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HOSPITAL SETTING FOR BIRTH AND USE OF MEDICAL PROCEDURES IN LOW-RISK WOMEN

Authors

  • Leah L. Albers CNM, DrPH,

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      c/o College of Nursing, University of New Mexico, Albuquerque, NM 87131.
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    • Leah L. Albers, CNM, DrPH, received her nursing degrees from Vanderbilt University (1971 and 1974). She studied nurse-midwifery at the University of Medicine and Dentistry of New Jersey (1977). She practiced for 11 years, most of which in rural Chatham County, North Carolina. She completed the Dr.P.H. at the University of North Carolina School of Public Health (1990), and has recently taken a position in nurse-midwifery education at the College of Nursing, University of New Mexico.

  • David A. Savitz PhD

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    • David A. Savitz, PhD, received a B.A. in psychology (Brandeis, 1975), the M.S. in preventive medicine (Ohio State University, 1978), and a Ph.D. in epidemiology (University of Pittsburg, 1982). He has been on the faculty of the Department of Epidemiology at the University of North Carolina School of Public Health since 1986, where he is currently an associate professor. He has conducted numerous studies on a variety of reproductive health topics, such as stillbirth, preterm delivery, maternal occupational exposures, and cervical cancer.


c/o College of Nursing, University of New Mexico, Albuquerque, NM 87131.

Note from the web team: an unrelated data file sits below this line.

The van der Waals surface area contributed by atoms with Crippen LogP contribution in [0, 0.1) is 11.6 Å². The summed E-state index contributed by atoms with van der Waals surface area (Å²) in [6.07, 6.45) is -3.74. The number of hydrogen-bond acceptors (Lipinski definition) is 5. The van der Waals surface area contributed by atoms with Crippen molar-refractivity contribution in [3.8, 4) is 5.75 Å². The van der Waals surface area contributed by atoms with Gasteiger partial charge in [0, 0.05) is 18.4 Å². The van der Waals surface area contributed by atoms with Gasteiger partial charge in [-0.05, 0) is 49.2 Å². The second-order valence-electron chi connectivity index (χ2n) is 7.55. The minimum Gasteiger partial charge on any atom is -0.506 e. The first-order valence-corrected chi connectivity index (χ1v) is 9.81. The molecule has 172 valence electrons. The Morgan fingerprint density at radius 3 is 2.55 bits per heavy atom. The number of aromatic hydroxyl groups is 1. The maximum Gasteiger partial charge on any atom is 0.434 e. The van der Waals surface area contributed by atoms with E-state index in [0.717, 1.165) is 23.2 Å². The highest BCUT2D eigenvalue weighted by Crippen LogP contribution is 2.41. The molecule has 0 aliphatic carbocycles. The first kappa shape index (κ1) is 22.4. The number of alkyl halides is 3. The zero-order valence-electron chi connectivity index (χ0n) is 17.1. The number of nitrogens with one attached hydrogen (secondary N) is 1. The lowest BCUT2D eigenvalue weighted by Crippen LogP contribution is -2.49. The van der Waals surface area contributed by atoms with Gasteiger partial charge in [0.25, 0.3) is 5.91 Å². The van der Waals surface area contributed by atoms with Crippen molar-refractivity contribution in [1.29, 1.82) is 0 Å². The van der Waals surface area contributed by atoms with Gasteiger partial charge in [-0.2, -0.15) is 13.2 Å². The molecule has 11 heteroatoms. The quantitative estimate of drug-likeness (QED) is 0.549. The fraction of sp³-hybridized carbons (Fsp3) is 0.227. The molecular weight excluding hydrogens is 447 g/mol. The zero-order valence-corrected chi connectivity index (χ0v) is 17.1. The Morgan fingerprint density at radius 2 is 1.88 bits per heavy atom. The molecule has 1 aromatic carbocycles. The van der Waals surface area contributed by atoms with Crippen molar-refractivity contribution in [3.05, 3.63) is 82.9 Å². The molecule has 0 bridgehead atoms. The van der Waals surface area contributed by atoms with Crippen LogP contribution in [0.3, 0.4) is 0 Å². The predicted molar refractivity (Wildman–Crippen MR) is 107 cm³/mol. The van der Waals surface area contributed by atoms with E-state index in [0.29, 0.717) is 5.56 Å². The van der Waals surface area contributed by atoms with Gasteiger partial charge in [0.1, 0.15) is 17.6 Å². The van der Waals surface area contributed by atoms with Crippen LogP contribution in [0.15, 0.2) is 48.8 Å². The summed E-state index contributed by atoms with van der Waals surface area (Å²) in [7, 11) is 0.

ABSTRACT

This study examined the use of selected medical procedures in low-risk women during childbirth. Data from the 1980 National Natality Survey merged with an American Hospital Association annual survey for the same year were used to assess the frequency with which low-risk women in the United States received certain childbirth procedures and to determine whether their use varied by the hospital setting for birth. Stratified analysis was used to assess the relation of hospital level for delivery with the use of electronic fetal monitoring, labor induction, and primary cesarean delivery in low-risk women, with control for potential confounding factors. As the level of available perinatal technology increased, the use of these procedures increased. Results of the study suggest that low-risk women may have received excess interventions and confirm the need for further examination of care procedures for this group.

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